Country and coast: Fireweed and the many other names of a flower on the rise

IT isn't just heather that turns our landscapes purple in July and August. Rosebay willowherb was once so rare, that in the late 1800s, Yorkshire Naturalists' Union made a special excursion to Thorne Moors to see this remarkable and at that time, uncommon flower.

Rosebay goes by various names from Chamerion angustifolium (or formerly for older botanists Epilobium), to fireweed, railway flower, bombweed, and even ranting widow.

Across Britain, from being a scarce flower in remote moors, uplands and woodlands, it underwent a huge transformation to colonise swathes of countryside and urban greenspace too.

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Various explanations have been proposed for this; perhaps different subspecies, native and non-native, or even a hybrid between the smaller and more delicate native variety and a bigger brasher North American cousin. This had what we call "hybrid vigour" and went on to rampage across suitable habitats wherever it could.

Much of this is conjecture but what we do know was that the advance was triggered by key human environmental impacts.

Initially the great linear route-ways of firstly the canals and then the railways, opened up easy conduits for movement across the county and penetrated deep into Yorkshire's towns and cities. For a plant with super-abundant wind-blown seeds this was a great opportunity to spread and disturbance in these linear habitats encouraged this coloniser.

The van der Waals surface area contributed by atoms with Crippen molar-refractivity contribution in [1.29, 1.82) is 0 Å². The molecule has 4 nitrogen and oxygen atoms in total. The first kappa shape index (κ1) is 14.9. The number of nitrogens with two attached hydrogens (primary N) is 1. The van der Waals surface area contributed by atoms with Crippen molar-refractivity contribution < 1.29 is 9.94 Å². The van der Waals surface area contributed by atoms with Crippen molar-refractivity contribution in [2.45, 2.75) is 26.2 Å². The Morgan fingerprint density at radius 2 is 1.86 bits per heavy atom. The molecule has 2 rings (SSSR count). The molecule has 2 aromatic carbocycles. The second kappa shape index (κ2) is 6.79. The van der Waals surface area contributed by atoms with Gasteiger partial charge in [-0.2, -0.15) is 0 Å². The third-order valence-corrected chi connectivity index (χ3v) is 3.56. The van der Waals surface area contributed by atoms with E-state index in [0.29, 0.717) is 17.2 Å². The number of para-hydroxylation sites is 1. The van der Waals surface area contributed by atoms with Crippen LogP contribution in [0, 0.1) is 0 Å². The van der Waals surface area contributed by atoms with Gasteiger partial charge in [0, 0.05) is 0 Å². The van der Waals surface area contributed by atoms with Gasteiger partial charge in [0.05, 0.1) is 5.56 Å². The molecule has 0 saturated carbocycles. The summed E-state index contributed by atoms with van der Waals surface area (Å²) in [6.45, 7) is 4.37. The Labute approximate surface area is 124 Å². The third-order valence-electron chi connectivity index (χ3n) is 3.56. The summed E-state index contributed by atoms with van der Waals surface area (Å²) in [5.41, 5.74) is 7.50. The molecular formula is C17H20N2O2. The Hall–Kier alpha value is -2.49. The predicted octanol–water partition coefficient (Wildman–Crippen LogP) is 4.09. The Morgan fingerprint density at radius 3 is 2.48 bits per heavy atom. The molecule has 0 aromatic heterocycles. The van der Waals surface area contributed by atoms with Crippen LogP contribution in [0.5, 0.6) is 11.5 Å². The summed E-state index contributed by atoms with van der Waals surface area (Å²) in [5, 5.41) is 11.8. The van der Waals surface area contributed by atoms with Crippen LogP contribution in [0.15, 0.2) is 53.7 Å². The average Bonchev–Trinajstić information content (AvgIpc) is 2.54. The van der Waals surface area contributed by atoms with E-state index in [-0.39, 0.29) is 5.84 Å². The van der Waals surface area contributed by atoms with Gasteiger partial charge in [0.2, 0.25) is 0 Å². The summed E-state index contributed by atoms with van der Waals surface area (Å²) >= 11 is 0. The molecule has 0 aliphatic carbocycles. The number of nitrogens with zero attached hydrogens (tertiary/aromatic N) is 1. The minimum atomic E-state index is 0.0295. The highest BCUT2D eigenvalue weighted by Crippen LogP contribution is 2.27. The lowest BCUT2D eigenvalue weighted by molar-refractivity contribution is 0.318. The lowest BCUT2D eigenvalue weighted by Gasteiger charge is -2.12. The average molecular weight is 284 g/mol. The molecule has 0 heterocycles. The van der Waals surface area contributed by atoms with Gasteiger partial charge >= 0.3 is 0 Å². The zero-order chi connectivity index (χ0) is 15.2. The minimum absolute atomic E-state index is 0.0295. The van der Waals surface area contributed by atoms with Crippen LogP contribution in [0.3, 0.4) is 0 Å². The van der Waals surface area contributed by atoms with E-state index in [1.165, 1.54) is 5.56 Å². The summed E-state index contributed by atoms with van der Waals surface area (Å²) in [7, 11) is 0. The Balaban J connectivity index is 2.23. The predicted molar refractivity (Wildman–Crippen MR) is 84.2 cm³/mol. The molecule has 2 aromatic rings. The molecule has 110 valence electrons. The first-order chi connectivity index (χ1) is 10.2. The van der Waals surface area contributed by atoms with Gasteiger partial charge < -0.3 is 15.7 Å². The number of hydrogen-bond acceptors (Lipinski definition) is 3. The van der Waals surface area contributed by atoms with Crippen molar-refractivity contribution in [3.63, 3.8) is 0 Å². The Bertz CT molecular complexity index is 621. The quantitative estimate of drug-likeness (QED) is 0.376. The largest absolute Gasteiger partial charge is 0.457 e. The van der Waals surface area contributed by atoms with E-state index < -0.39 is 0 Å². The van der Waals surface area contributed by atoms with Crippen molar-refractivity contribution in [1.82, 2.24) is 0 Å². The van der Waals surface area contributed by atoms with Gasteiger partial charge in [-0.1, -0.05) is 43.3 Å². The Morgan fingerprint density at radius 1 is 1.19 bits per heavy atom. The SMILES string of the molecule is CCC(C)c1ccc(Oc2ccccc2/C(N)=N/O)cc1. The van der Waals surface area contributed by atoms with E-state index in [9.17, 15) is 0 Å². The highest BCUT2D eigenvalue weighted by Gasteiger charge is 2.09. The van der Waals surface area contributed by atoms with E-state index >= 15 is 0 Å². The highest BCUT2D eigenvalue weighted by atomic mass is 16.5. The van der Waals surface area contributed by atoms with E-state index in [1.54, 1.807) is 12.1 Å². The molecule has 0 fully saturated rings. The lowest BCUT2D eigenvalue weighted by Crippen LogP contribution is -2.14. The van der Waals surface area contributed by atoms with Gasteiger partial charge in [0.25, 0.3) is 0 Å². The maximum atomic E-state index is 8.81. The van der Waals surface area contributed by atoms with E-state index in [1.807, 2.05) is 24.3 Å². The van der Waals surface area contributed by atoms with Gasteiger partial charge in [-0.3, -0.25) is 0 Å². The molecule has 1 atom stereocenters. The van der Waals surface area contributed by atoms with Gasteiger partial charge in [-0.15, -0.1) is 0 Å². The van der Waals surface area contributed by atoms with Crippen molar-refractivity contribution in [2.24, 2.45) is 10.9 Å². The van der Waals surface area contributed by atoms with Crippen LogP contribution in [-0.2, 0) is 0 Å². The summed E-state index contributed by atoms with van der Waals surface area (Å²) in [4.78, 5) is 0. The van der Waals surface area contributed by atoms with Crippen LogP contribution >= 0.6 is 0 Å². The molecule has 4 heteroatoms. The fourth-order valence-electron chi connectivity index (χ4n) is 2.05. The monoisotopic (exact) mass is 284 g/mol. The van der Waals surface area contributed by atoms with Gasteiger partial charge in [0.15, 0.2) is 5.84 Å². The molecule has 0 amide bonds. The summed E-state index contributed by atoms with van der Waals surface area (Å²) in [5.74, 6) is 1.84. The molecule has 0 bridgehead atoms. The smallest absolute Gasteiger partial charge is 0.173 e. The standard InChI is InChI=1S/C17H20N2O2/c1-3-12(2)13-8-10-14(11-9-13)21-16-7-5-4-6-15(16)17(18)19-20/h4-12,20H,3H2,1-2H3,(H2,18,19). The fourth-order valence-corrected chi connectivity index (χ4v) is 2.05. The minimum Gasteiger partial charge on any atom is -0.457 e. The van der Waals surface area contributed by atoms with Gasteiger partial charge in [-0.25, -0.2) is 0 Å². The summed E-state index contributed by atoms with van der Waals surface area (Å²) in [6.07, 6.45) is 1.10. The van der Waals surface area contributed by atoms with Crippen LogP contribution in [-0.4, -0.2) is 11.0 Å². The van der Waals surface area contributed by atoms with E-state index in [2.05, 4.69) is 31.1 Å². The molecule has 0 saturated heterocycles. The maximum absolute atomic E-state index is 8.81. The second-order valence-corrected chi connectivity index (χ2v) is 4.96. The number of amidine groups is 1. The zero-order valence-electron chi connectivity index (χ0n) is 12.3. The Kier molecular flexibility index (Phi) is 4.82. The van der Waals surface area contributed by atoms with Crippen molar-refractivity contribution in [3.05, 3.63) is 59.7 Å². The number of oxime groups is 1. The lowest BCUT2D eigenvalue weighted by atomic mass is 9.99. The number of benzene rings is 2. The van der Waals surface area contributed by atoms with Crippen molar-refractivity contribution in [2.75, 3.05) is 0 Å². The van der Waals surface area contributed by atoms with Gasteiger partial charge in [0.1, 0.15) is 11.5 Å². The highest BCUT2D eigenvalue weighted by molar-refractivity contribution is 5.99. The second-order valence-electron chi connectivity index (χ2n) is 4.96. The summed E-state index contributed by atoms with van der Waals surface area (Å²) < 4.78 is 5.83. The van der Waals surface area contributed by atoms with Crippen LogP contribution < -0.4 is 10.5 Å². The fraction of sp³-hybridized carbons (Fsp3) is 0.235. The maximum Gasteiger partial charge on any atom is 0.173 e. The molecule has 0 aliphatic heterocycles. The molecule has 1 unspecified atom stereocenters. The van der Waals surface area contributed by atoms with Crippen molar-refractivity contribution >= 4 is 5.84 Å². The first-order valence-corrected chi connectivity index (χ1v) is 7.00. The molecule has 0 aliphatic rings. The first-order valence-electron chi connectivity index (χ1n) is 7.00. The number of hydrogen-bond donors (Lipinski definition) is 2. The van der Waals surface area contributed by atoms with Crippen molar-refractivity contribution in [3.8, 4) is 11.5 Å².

Frequent fires along railway lines due to sparks from steam engines were a vital key to this success – the names railway flower and fireweed tell their own story.

Then, during the First World War, vast areas of woodland were clear felled for the wartime effort and the disturbed ground, often with extensive burnt patches due to the firing of brash, was a golden opportunity.

In the urban areas of towns and cities there was another unwelcome helping hand for rosebay when towns and cities were badly blitzed, Sheffield being especially badly affected, and rosebay took hold.

The name bombweed follows this dramatic urban expansion or perhaps explosion. But all the while the flower has gone from strength to strength. It undoubtedly gained from the 1950s planners' efforts to remodel towns, and from downturns in industry with widespread 1970s and 1980s dereliction.

Now it is a splendid sight along many long-distance footpaths on old railway lines.

Professor Ian D Rotherham is a researcher, writer and broadcaster on wildlife and environmental issues and can be contacted on [email protected] ukeconet.co.uk or via the Editor.